October 21 2014 Latest news:
Sunday, June 22, 2014
They arrived in their hundreds, most with a story to tell and all with a common goal of raising money to fund research into cancer.
Nearly 2,000 women and children converged on Nowton Park near Bury St Edmunds this morning to take part in Cancer Research UK’s Race for Life and “show cancer who’s boss”.
A further 800 joined the afternoon races, opting to run, walk or dance their way around the five kilometre or 10km routes mapped out around the perimeter of the park. The circuits took in areas of woodland, grassy banks and a stunning avenue of trees.
The weather was perfect for the event, which organisers hope will raise a combined total of around £180,000.
Cancer Research UK’s area events manager, Rachel Parrat, said several women had signed up for the “extra challenge” of the new longer 10km route this year, with around half of the participants opting to go the extra miles.
She said: “Nowton Park is such a lovely setting and we couldn’t have asked for the weather to be better.
“The only issue has been keeping the ladies well hydrated but that’s a good problem to have when you consider the wet and windy weather conditions we have faced in the past.
“We have around 2,800 people taking part today and it is absolutely amazing to see people coming back year after year. We are also starting to see the younger generation coming along to take part with their mums which is brilliant. If everyone gets their sponsorship back to us as soon as they can, we hope to raise around £180,000.”
Before each race, volunteers took to the stage to share their stories. Brave Bury mum Amanda Coppins, who was due to speak before the morning race, lost her brave battle against breast cancer last week, so a minute’s silence was held in her memory. In the weeks following her diagnosis in May, Amanda managed to raise more than £5,000 for West Suffolk Hospital.
Among the younger Race for Life participants was 10-year-old Rebecca Morley, from Tuddenham near Bury, who joined her mum Jeanna and brother Daniel, seven, for the 5km circuit. Rebecca said: “I am doing this in memory of our next door neighbour Shirley. It’s a really good cause to do it for and I wanted to do something to make a difference.”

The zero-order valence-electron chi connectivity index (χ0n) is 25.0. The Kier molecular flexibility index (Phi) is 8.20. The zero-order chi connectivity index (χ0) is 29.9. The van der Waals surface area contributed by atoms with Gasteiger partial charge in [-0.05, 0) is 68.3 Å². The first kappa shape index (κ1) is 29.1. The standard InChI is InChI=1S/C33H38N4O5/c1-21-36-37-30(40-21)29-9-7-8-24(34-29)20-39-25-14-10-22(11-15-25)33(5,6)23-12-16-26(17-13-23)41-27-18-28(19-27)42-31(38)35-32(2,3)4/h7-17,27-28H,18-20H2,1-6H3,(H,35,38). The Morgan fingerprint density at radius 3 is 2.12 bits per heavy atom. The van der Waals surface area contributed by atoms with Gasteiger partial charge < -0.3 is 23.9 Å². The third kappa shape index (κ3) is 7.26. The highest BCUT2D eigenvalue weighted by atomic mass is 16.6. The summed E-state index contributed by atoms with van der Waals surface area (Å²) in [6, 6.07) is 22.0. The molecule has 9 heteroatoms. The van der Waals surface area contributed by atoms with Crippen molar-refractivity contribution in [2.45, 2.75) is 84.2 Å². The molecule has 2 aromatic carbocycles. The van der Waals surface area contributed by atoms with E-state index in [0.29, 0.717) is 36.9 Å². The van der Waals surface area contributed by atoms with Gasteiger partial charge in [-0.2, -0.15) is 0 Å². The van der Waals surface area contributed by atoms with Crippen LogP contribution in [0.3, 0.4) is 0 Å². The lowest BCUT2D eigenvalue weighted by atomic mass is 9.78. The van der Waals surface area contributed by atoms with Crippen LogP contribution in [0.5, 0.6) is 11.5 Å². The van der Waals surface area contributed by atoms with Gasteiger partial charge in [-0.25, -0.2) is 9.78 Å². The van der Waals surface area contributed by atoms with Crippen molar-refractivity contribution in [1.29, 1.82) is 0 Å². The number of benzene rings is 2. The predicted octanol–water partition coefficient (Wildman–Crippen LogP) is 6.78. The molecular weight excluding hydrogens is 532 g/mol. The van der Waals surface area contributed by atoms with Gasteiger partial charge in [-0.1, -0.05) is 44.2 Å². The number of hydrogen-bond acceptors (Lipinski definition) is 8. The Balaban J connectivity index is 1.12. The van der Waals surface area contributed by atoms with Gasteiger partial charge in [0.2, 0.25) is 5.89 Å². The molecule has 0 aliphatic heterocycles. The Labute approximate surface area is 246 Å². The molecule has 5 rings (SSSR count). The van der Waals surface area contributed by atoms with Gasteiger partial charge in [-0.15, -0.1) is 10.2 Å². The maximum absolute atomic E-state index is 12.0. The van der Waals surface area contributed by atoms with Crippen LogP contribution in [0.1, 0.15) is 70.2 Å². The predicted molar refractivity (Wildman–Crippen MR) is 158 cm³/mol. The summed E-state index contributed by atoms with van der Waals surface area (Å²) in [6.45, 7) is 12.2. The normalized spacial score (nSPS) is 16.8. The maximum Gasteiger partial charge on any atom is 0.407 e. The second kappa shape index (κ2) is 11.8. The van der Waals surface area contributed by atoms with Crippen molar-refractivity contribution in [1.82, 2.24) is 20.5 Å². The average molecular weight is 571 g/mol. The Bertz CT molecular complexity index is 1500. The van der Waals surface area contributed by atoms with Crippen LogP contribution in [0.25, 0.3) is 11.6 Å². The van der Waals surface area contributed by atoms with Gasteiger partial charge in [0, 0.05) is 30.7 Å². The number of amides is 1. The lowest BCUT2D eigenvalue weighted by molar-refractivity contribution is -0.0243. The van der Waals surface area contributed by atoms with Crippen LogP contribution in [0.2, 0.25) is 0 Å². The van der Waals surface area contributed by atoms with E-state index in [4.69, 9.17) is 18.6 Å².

Other mother and daughter teams included Evie and Natalie Jackson, and Sue and Lara Smith, who were embracing the ‘pink’ theme and running as the ‘Pink Ladies’.
“It’s such a great event and we thought it would be lovely to take part with our daughters. So far we have raised £400 between us,” Evie said.
Lynne King, Clare Nixon, Kerry Fuller and Julie Armstrong were taking part with their netball team mate Jane St Ledger, who is a breast cancer survivor. She said: “We all know people who have had cancer and I consider myself to be one of the lucky ones. We are doing this for breast cancer research to give our support to other people who are going through this. Between us we have already raised well over £1,000.”
And it wasn’t just two legged participants showing their support on the day. Sisters Andie Holloway and Liz Hook brought their dogs Bertie and Rustie along for the 5km jaunt. They dressed entirely in pink for the occasion, including wigs and trainers. Andie said: “We lost our sister to ovarian cancer seven years ago and we also have several friends who have had cancer so we felt we needed to do something.”
Race for Life has been taking place at Nowton Park annually for more than a decade. Menfolk who came to cheer on their wives, girlfriends and daughters were able to browse a number of stalls selling merchandise and refreshments.